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Prayer is a foundational and transformative Holy Habit, a way of being, the breath of life. It reorientates us in right relationships with God, with others and the world. It is an antidote to the selfishness of sin.

There are many helpful ways of thinking about prayer. One is by using the letters of ACTS:

  • Adoration: When did you last spend time: expressing your adoration of God just for the sake of it? Reorienting yourself in the orbit of God’s love? Gazing upon and being transformed by divine holiness?

  • Confession: This can sometimes be rushed. It is tempting to focus on the repentance (the changing and moving on) without first dwelling in the place of contrition and sorrow.

  • Thanksgiving: Another transformational aspect of prayer, which fosters humility as well as gladness and generosity. The simple practice of saying grace before a meal connects us with the goodness of God in creation, while the great thanksgiving prayers from many Communion services remind us of how much we have to be grateful for, most especially in the self-giving love of God seen in the life, death and resurrection of Jesus.

  • Supplication: As we take time with adoration, confession and thanksgiving, we are reorientated to God’s love and holiness. So, when we come to supplication (or intercession), we are able to pray in a way consistent with the teaching of Jesus for the fruits of God’s kingdom to be seen and known in the lives of those for whom we pray.

There are two great biblical cries of prayer: the cry of praise typified by the word ‘Hallelujah’, and the cry of lament captured in phrases such as ‘How long?’ God is shown to hear and respond to both cries. Be sure to explore this habit from both these perspectives, confident in the one to whom you pray, who holds and hears you as you do.


Whenever Christians meet together, they pray. Sometimes the words are well loved and have been recited by the church for ages past. Sometimes the words are fresh and raw, gushing from the deep cries of people’s hearts. On other occasions, prayer is silent. Or prayer may arise simply from the shared activity of people who love Jesus Christ ‘living, working in our world’.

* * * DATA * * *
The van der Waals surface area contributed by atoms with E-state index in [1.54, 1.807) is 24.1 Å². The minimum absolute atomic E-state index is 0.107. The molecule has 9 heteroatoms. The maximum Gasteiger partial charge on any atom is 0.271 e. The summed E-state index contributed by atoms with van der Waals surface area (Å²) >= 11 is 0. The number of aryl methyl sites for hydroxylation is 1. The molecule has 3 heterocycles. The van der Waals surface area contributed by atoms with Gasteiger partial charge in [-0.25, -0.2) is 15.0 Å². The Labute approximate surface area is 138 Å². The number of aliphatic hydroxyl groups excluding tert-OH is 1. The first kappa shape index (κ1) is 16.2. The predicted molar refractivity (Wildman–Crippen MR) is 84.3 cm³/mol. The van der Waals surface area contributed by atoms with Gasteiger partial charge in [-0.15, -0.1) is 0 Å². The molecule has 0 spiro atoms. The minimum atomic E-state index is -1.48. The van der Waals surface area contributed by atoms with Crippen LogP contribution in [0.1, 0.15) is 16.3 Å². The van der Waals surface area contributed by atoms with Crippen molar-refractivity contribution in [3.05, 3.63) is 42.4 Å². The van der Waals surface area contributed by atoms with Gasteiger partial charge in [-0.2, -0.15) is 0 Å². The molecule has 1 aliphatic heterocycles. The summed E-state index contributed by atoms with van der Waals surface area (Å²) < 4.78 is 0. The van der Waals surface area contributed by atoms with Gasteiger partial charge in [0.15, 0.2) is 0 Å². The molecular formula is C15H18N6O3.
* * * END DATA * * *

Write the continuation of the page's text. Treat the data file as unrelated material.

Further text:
Prayer is a conversation with God; it is waiting on God – both in listening and serving. Prayer is sustaining, encouraging, nurturing, exciting and engaging. It is the lifeblood of the church.

As you explore the Holy Habit of Prayer, we hope churches will be encouraged to pray together, not just in corporate worship but perhaps in prayer meetings or small groups.

  • How could the prayer life of individuals be strengthened and developed?

  • Could prayer be used as a tool for mission?

  • How/where else could prayer be or become a regular feature of your church life?

And in the community of which you are a part:

  • What does prayer mean to people who are not in the church?

  • How can the church be part of the community through its prayer?

  • Where is prayer happening already in your local community, and how can you engage with that?

And when we are struggling to pray, or when prayers are not answered in the way we hope or expect, how can we support one another to wrestle with that before God in prayer?

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